Because I like to keep in touch with all aspects of our national culture, I became aware of the "emo" movement in music and said, what is this, now?  It would appear that to listen to this sort of music, defined by Wikipedia as "a style of rock music influenced by punk rock and featuring introspective and emotionally fraught lyrics," one needs to develop an elaborate hairdid featuring all the shades of the emo rainbow (pitch black, dark black, jet black, shiny black, purple, pink and blond) and really trowel on the mascara and eyeliner in the same shades, except blond.   And then, from what I can observe seeing youths sauntering around the mall or handing me food at Panera, it's key to maintain a stony silence, as if building a wall of no sound to keep the world at bay.

So, listen.  I can relate to the angst, the sturm and drang, of the Emo youth. I was for years an honorary member of the Bratwurst pack. It's tough, finding yourself at the crossroads of boy and man, girl and woman, and you find yourself in high school, a microcosm of life at large if ever there was one, and it can be sad. I filled my high school years with trips to the principal's office and off-campus jaunts to historical sites such as the Gayety Burlesk and the Glass Slipper Show Bar, and of course my after-school activities in the Detention Club filled many an afternoon with healthful exercise of placing chairs atop desks and washing blackboards.  But beside the worry about grades and part time jobs and parental disapproval of piercings and opprobrium from friends, high school is that time for many of the first real stirrings of love, and love's bastard cousin from Milwaukee, heartache.

There is nothing quite like the feeling of getting thrown over during a five-minute break between classes.  I saw this happen to people!  You're sitting in Algebra, and for all you know you have a steady sigoth* and then the bell rings in more ways than one. Class ends, and she sidles up to you on the way to US History, and banishes you to Dumpville USA, and then you sit down in Miss O'Hoolahan's class and she asks you for six reasons that led up to the Spanish-American War.  And you answer, "X=5.25" because your heart and mind are still in Algebra**. And as the class hoots and hollers with scorn, that's when you really start thinking about wearing six more chains on your black jeans.  And you go home and listen to your Emo bands, such as Weezer (named after the bandleader's bout with childhood asthma) and Death Cab For Cutie (named after a song done by the Bonzo Dog Doo-Dah Band that came out when I was suffering through a bout of algebra myself).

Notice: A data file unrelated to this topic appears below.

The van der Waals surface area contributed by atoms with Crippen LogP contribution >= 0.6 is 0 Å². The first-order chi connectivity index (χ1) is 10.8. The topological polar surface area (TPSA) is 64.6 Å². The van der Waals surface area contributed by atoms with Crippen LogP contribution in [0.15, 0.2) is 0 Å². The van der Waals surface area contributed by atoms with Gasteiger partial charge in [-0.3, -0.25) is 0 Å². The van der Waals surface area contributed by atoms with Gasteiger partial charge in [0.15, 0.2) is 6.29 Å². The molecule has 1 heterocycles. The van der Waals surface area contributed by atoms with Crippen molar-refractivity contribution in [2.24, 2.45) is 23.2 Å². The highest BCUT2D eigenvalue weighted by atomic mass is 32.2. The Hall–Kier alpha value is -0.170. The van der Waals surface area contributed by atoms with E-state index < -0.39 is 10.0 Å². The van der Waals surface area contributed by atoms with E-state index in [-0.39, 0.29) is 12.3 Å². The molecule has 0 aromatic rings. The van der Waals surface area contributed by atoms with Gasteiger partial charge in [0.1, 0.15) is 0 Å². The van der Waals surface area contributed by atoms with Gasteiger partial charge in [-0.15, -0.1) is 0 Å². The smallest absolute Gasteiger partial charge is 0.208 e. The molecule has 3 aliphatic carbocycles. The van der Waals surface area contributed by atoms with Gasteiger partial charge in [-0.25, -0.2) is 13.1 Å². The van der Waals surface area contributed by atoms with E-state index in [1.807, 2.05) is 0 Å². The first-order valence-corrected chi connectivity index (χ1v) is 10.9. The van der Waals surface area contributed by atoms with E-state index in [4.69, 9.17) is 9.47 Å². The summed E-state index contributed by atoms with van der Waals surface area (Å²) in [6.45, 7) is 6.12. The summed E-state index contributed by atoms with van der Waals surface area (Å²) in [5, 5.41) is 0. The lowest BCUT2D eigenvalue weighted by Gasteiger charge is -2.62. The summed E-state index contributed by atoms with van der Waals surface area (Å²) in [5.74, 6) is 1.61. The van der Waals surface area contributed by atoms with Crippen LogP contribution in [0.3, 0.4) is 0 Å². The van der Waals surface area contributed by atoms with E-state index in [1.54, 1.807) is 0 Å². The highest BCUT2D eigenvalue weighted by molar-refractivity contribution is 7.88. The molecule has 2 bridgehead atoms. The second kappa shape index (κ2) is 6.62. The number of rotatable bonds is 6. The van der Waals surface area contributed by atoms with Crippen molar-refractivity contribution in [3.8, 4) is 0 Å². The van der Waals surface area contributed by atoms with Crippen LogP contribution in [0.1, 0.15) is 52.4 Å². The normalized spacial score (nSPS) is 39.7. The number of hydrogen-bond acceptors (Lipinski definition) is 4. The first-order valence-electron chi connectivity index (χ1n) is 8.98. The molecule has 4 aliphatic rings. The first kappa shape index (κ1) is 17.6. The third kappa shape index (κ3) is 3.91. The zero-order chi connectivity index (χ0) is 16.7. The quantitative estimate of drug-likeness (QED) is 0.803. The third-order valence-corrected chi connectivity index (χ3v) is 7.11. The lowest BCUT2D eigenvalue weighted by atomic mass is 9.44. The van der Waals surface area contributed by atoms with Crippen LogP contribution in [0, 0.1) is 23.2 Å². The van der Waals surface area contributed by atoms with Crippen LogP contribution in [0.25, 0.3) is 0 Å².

But wait!  There's more!  I understand that music hath charms to sooth a savage breast, which was a line written by Wm. Congreve in 1697.  In 1698, music teachers stopped quoting it to high-school students for the same reason that English teachers never say "There is no frigate like a book" out loud. Music is helpful when you're down and out, got the blues, feelin' lonesome.  Sad songs by people wearing studded clothing seem to help.

Such as Little Jimmy Dickens!  That's the stage name of Grand Ole Opry legend James Cecil Dickens, who, at 4'11" towers over no man, and yet, he towers over them all when it comes to singing from the heart.  I urge you to listen to him sing "Twice The Fool" or "The Whole World Seems Different" and make this simple comparison: if these songs, recorded in the turbulent 1960's, don't help you to understand that we've all had heartache at one time, so no one is all alone in that valley, then please go back and listen again.  Little Jimmy is that good.


*significant other
 ** something you will never, ever, use again in your life.